BC’s Top 50 Fav Hip-Hop Songs of All Time (#30-21)

Hip-Hop-Albums

Today we continue with #30-21, and we are really getting into the best of the best right now. These 10 are all bangers, I can’t imagine where to go from here. Enjoy!

30. Big Punisher feat. Joe | “Still Not A Player”

Who would have thought “I’m not a playa, I just fuck a lot” would be THE golden pick-up line? With an O’Jays sample and Joe’s sultry hook, Ooooo man, this was a smooth song. Big Pun rhymed with a quickness and a nasty demeanor. He was over 600 lbs. of pure hip hop. He also put Fat Joe on the map (I’m still not sure if that’s a good thing).

29. Coolio feat. L.V. | “Gangster’s Paradise”

After a couple of minor upbeat hits, Coolio showed us his dark side. “Gangster’s Paradise” exhibited the regrets of his thug life, wanting to get out, and how his gang banging ways influence youths. L.V.’s meloncholy-yet-soulful hook coupled with a beautifully orchestrated Stevie Wonder sample made this a track of epic proportions. Let’s not forget the Dangerous Minds video starring Michelle Pfeiffer. It ran on MTV non-stop for like a year. By many, it is considered one of the best songs of ALL time, period.

28. Ludacris | “Get Back”

This is the ultimate hip hop fight song. Have a bad day and just want to get into a bar brawl? Throw on some Luda to tear it up. If this cut plays at a club, I guarantee dudes are breaking bottles and going buck wild.

27. Big Tymers | “Still Fly”

In the early 2000s, Cash Money was unstoppable. Juvenile was killing it on the airwaves, Lil’ Wayne hadn’t overstayed his welcome (yet), Birdman could actually write (since Mannie wrote most of that shit), and Mannie Fresh was one of the best producers in the game. Seriously though, leave it up to Birdman and Mannie Fresh to glorify rolling around in pimped-out whips without even being able to pay rent.

26. Snoop Dogg | “Who Am I (What’s My Name)?”

Along with Dr. Dre’s The Chronic, Snoop’s Doggystyle was not only one of the best albums of the G-Funk era, but one of the best hip hop albums ever. “Who Am I” had production from Dre (including a Funkadelic sample), and some of the smoothest rhymes Snoop has spit before or since.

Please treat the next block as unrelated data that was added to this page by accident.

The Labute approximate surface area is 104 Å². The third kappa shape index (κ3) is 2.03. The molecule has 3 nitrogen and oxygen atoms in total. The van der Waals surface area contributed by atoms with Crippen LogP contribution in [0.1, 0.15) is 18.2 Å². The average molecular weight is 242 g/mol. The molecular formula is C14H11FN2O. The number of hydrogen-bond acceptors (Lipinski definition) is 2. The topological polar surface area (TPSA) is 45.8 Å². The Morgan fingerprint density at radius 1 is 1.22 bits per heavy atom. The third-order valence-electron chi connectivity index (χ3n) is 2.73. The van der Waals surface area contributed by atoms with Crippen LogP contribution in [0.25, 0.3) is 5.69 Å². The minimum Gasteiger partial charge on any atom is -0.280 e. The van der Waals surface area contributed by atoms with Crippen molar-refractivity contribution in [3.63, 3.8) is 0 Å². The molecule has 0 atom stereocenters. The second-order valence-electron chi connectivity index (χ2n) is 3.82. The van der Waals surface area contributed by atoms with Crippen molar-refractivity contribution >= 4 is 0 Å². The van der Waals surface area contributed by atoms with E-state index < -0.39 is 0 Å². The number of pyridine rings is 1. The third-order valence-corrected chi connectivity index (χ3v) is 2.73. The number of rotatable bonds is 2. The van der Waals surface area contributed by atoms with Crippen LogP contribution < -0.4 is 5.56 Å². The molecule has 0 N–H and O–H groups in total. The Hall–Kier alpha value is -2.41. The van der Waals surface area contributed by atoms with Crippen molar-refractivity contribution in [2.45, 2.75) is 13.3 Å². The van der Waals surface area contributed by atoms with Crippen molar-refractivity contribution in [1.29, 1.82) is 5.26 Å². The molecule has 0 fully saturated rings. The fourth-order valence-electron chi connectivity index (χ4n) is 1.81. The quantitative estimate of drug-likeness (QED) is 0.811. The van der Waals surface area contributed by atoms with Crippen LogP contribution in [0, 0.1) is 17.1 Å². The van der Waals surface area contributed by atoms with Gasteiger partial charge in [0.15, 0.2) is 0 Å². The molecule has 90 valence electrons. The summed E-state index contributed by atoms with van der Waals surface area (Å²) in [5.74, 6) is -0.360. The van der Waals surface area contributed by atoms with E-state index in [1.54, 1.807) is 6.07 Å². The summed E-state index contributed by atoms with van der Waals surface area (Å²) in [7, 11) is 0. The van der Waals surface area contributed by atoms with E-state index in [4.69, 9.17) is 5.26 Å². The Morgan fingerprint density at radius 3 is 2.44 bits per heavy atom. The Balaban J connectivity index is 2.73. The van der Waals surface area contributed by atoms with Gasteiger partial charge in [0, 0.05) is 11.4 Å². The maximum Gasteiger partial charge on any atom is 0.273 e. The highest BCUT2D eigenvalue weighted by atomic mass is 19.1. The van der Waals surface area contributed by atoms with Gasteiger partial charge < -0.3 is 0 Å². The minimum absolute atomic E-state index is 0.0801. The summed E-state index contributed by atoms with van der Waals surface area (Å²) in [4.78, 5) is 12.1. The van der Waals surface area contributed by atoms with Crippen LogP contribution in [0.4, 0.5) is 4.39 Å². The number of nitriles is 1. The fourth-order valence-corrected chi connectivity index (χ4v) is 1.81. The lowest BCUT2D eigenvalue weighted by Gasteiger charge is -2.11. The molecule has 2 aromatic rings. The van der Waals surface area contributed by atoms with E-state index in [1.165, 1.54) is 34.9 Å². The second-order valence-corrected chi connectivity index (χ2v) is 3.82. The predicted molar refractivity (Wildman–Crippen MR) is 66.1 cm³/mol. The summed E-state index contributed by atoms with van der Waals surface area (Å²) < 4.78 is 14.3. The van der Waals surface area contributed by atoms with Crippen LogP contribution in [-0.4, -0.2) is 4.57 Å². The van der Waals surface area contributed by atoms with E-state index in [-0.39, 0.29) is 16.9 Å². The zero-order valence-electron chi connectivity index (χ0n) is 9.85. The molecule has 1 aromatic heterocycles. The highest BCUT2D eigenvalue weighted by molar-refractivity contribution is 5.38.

25. Master P feat. No Limit Soldiers | “Make Em Say Uhh #2”

Master P’s No Limit Soldiers and Birdman’s Cash Money Millionaires dominated the charts in the late 90s and early 2000s, and firmly put New Orleans rap on the map. The No Limit anthem was undoubtedly “Make Em Say Uhh,” but it was the remix that really showed their gusto. The beat was heavier, and each verse was miles above those on the original. Even Mystikal being replaced by Snoop was a step up.

24. Naughty By Nature | “O.P.P.”

Let’s put this into perspective: “O.P.P.” was the debut single off of the debut album for Naughty By Nature, and hit #1 on the charts. Treach was only 21 years old. I couldn’t imagine that kind of success at 21, after the release of my FIRST album (For the music snobs, the group released ONE single as The New Style, but that shit don’t count). “O.P.P.” is the cheater’s hymn. There’s a membership and everything. Did I mention it samples a Jackson 5 song? Yeah, this song is THAT good.

23. Pimp C feat. Mike Jones & Bun B | “Pourin’ Up”

Pimp C’s solo effort, Pimpalation may not have gotten a lot of love from the pop charts, but it’s a staple in the hip hop world. “Pourin’ Up” had a banging beat and featured UGK partner Bun B (destroying tracks, as usual), and Houston rapper and rhyme recycler Mike Jones. We aren’t EVEN finished with the Dirty South jams on this list, so be prepared.

22. Warren G feat. Nate Dogg | “Regulate”

“Regulate,” in my opinion, is the theme of the G-funk era. Only Warren G could make a classic out of a Michael McDonald sample, and it showed us how great life was when Nate Dogg sang the hooks.

21. A Tribe Called Quest | “Scenario”

New York City’s A Tribe Called Quest are legends of hip hop, and Low End Theory is constantly in the running for Greatest Hip Hop album. “Scenario” was the third single off of Low End Theory, and one of the greatest posse cut songs. In fact, lines have popped up in songs by Das Racist, Kids in the Hall, The Knux, and Nicki Minaj. Plus, Busta Rhymes showed his skills to the world by spitting of the the greatest hip hop verses I have ever heard. EVER.

Continue on with #20-11

And in case you missed them… here’s #50-41 & #40-31

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